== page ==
But middle-income families aren’t the only ones growing in number. The World Economic Forum estimates that by 2020, upper-middle-income and affluent households will account for 30 percent of China’s urban households, up from only 7 percent in 2010.
Consumption has also benefited from the emergence of e-commerce. Not only are younger Chinese citizens spending more than ever before, they’re doing it more frequently, as e-commerce allows for convenient around-the-clock spending. Such sales could grow from $0.6 trillion today to a massive $1.6 trillion by 2020.
Mobile payments will continue to play a larger role as well. Purchases made on a smartphone or tablet are expected to make up three quarters of all e-commerce sales by 2020.
With a population of more than 1.3 billion, China is the world’s largest automobile market. The country certainly retained the title last year, selling 24.6 million vehicles, an increase of 4.7 percent over 2014. The U.S., by comparison, sold 17.2 million. According to China’s Ministry of Public Security, the Asian country added a staggering 33.74 million new drivers last year, which is good news for auto sales going forward.
6.5 Percent to 7 Percent
Many China bears point out that GDP growth in the Asian country has hit a snag. There’s no denying that its economy is in transition, evidenced by the government’s 2016 growth range of between 6.5 and 7 percent, a demotion from 2015’s target of 7 percent. But it’s important to acknowledge that China is still growing at an enviable rate.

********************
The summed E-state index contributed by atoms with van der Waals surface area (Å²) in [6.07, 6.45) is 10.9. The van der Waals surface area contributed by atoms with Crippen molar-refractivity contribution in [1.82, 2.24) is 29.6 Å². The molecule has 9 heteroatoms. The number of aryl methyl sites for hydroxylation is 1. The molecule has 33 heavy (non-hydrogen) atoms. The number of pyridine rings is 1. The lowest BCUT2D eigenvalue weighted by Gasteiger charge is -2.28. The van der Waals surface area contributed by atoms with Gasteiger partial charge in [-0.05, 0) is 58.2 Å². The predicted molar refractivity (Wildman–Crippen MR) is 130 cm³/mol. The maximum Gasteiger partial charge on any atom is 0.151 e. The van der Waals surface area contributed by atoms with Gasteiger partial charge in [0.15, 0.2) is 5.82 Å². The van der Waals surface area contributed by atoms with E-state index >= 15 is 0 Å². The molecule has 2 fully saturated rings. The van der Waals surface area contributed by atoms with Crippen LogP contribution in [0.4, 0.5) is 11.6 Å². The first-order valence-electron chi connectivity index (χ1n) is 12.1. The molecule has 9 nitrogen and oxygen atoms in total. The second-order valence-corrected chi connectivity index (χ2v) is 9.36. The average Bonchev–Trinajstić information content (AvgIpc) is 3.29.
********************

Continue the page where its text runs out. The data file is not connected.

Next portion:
Here’s one way to look at it, courtesy of Jim O’Neil, the commercial secretary to the British Treasury and the man who coined the acronym BRIC (Brazil, Russia, India, China). O’Neil calculates that even if China grows “only” 6.5 percent this year, the value is still equivalent to India growing 35 percent or the United Kingdom growing 22 percent.
For this reason and more, China remains a long-term growth story, and “there are many reasons to expect that in 10 or 15 years, China will be a greater, not a lesser, power than it is today,” says Stratfor Global Intelligence.
To all of my friends and readers both here and abroad, I wish you copious amounts of happiness, health and prosperity this Chinese New Year!
- The major market indices finished down this week. The Dow Jones Industrial